# Show that if $m$ in $\mathbb{Z}$ has greatest common divisor $1$ with $21$, then $m^{6}-1$ is divisible by $63$.

Show that if $$m$$ in $$\mathbb{Z}$$ has greatest common divisor $$1$$ with $$21$$, then $$m^{6}-1$$ is divisible by $$63$$. Also, I have to work in $$\mathbb{Z}/63 \mathbb{Z}^{*}$$, thus the group $$63$$ modulo $$\mathbb{Z}$$ under multiplication.

So in other words, I have to prove $$m^{6} \equiv 1 (\mod 63)$$.

I have no idea how to tie the fact that $$m$$ has $$1$$ as gcd with $$21$$ together with working in the $$63$$ modulo $$\mathbb{63}$$ group. I would really appreciate some hints or suggestions guide me in the right direction.

$$(m,7)=1\Rightarrow m^{\phi(7)}=m^{6}\equiv 1 \pmod{7}$$

and

$$\begin{cases} m\equiv 1\pmod{3}\Rightarrow 9|(m-1)(m^2+m+1)(m^3+1)=m^6-1\\ m\equiv 2 \pmod{3} \Rightarrow 9|(m^3+1)|(m^6-1) \end{cases}\Rightarrow m^6\equiv1\pmod{9}$$

Hint: The fact that $$(m,21)=1$$ implies, clearly, that $$(m,63)=1$$. Hence we can use Euler's Theorem, which says that $$x^{\phi(n)}=1$$ mod $$n$$ for all $$n$$, and $$x$$ coprime to $$n$$. Here, $$\phi$$ is Euler's totient function. Can you proceed further?

• Using Eulers totient function, I would say $\varphi(63)=\varphi(3^{2} \cdot 7) = \varphi( ( 3^{2}-3^{1}) \cdot 7) = \varphi(42)$. Substracting $42$ from $63$ gives $21$, thus I could work in $m^{6} \equiv 1 (\mod 21)$, correct? But I don't see how this makes the problem easier. Mar 23 '19 at 13:42
• @Mathbeginner there's no need to work mod $21$, Euler's theorem gives you mod $63$, which is exactly what you want. (i.e. use $n=63$ and $x=m$ immediately) Mar 23 '19 at 15:18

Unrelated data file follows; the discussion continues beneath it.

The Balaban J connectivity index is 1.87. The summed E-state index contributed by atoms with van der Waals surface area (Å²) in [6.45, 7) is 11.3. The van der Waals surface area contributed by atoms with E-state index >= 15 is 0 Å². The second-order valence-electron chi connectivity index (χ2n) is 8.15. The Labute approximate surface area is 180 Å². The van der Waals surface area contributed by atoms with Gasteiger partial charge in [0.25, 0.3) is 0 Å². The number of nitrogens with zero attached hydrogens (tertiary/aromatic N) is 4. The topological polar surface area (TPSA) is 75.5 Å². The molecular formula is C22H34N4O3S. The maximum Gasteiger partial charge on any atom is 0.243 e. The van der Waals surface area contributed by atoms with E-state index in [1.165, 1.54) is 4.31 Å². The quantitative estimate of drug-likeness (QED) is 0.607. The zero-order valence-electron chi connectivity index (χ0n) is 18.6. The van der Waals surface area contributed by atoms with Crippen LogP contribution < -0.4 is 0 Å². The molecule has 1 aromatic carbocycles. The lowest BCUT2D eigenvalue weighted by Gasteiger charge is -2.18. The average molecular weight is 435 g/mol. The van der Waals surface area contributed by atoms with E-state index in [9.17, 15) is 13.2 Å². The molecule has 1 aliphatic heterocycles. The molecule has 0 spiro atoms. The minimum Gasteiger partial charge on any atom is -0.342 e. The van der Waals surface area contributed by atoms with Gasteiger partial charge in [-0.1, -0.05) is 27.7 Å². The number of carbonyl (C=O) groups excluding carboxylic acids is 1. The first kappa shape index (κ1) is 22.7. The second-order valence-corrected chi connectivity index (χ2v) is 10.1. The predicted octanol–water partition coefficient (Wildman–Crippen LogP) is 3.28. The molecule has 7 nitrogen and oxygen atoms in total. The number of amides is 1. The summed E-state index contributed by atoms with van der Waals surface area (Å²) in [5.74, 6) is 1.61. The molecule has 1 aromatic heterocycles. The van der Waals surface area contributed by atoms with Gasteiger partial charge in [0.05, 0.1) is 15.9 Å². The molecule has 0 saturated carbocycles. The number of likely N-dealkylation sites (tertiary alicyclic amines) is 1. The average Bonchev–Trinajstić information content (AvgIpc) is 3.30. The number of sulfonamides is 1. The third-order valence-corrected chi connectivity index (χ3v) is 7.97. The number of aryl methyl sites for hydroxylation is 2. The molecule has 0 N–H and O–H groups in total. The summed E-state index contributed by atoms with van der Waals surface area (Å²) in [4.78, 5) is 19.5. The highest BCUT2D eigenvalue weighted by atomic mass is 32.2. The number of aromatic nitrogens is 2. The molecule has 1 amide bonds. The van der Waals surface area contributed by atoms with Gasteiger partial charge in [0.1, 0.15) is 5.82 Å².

• But that would be just stating that since we know $m \equiv 1 (\mod 21)$, this implies $m \equiv 1 (\mod 63)$ and that would be the end of it. Is that what you are saying? Mar 24 '19 at 8:31

The key point is that $$21$$ and $$63$$ have the same prime divisors.

Indeed, since $$21 = 3 \cdot 7$$ and $$63 = 3^2 \cdot 7$$, we have $$\gcd(m,21)=1 \iff \gcd(m,3)=1=\gcd(m,7) \iff \gcd(m,63)=1$$ Then Euler's theorem gives $$m^6\equiv 1 \bmod 7, \quad m^6\equiv 1 \bmod 9$$ Therefore, $$m^6\equiv 1 \bmod 63$$.

Carmichael Function $$\lambda(63)=[\lambda(9),\lambda(7)]=6$$

$$(m,21)=1\implies (m,7)=(m,3)=1$$

• Downvoting this seems a bit harsh. Though it may well be beyond the OP's knowledge level, it may help to introduce readers to this handy generalization. Mar 23 '19 at 15:30
• @BillDubuque, Down-voting like up-voting is not controlled here in MSE. Just now received one: math.stackexchange.com/questions/771320/… .Sometimes I try to learn the flaw: math.stackexchange.com/questions/3157905/… Mar 24 '19 at 6:10